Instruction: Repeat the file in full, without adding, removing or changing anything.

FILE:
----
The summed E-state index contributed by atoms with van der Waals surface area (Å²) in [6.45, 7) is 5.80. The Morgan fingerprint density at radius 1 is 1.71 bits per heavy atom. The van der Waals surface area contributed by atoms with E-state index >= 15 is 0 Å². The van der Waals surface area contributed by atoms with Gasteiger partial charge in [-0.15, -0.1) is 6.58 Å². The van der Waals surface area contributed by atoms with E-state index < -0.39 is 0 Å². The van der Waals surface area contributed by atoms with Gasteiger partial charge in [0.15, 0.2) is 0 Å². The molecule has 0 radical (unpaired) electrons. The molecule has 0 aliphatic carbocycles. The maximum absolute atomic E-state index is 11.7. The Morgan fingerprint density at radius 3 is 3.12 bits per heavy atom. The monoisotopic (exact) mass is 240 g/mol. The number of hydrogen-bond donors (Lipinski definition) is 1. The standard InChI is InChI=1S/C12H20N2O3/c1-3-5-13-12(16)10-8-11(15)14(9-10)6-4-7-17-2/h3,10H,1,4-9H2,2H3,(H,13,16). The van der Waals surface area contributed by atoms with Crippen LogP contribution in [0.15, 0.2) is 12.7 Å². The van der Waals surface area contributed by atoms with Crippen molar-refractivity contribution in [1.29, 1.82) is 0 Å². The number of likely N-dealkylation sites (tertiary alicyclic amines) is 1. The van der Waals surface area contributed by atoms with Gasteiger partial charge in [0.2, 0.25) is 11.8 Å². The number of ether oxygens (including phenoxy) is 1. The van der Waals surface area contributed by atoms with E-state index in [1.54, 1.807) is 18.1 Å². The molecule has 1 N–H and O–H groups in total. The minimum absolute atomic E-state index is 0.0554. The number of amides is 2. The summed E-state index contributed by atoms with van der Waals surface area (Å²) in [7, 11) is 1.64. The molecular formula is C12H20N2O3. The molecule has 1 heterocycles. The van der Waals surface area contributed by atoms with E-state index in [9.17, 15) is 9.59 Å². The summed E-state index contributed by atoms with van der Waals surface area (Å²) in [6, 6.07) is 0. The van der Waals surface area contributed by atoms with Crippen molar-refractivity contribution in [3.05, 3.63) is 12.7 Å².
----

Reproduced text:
The summed E-state index contributed by atoms with van der Waals surface area (Å²) in [6.45, 7) is 5.80. The Morgan fingerprint density at radius 1 is 1.71 bits per heavy atom. The van der Waals surface area contributed by atoms with E-state index >= 15 is 0 Å². The van der Waals surface area contributed by atoms with Gasteiger partial charge in [-0.15, -0.1) is 6.58 Å². The van der Waals surface area contributed by atoms with E-state index < -0.39 is 0 Å². The van der Waals surface area contributed by atoms with Gasteiger partial charge in [0.15, 0.2) is 0 Å². The molecule has 0 radical (unpaired) electrons. The molecule has 0 aliphatic carbocycles. The maximum absolute atomic E-state index is 11.7. The Morgan fingerprint density at radius 3 is 3.12 bits per heavy atom. The monoisotopic (exact) mass is 240 g/mol. The number of hydrogen-bond donors (Lipinski definition) is 1. The standard InChI is InChI=1S/C12H20N2O3/c1-3-5-13-12(16)10-8-11(15)14(9-10)6-4-7-17-2/h3,10H,1,4-9H2,2H3,(H,13,16). The van der Waals surface area contributed by atoms with Crippen LogP contribution in [0.15, 0.2) is 12.7 Å². The van der Waals surface area contributed by atoms with Crippen molar-refractivity contribution in [1.29, 1.82) is 0 Å². The number of likely N-dealkylation sites (tertiary alicyclic amines) is 1. The van der Waals surface area contributed by atoms with Gasteiger partial charge in [0.2, 0.25) is 11.8 Å². The number of ether oxygens (including phenoxy) is 1. The van der Waals surface area contributed by atoms with E-state index in [1.54, 1.807) is 18.1 Å². The molecule has 1 N–H and O–H groups in total. The minimum absolute atomic E-state index is 0.0554. The number of amides is 2. The summed E-state index contributed by atoms with van der Waals surface area (Å²) in [7, 11) is 1.64. The molecular formula is C12H20N2O3. The molecule has 1 heterocycles. The van der Waals surface area contributed by atoms with E-state index in [9.17, 15) is 9.59 Å². The summed E-state index contributed by atoms with van der Waals surface area (Å²) in [6, 6.07) is 0. The van der Waals surface area contributed by atoms with Crippen molar-refractivity contribution in [3.05, 3.63) is 12.7 Å².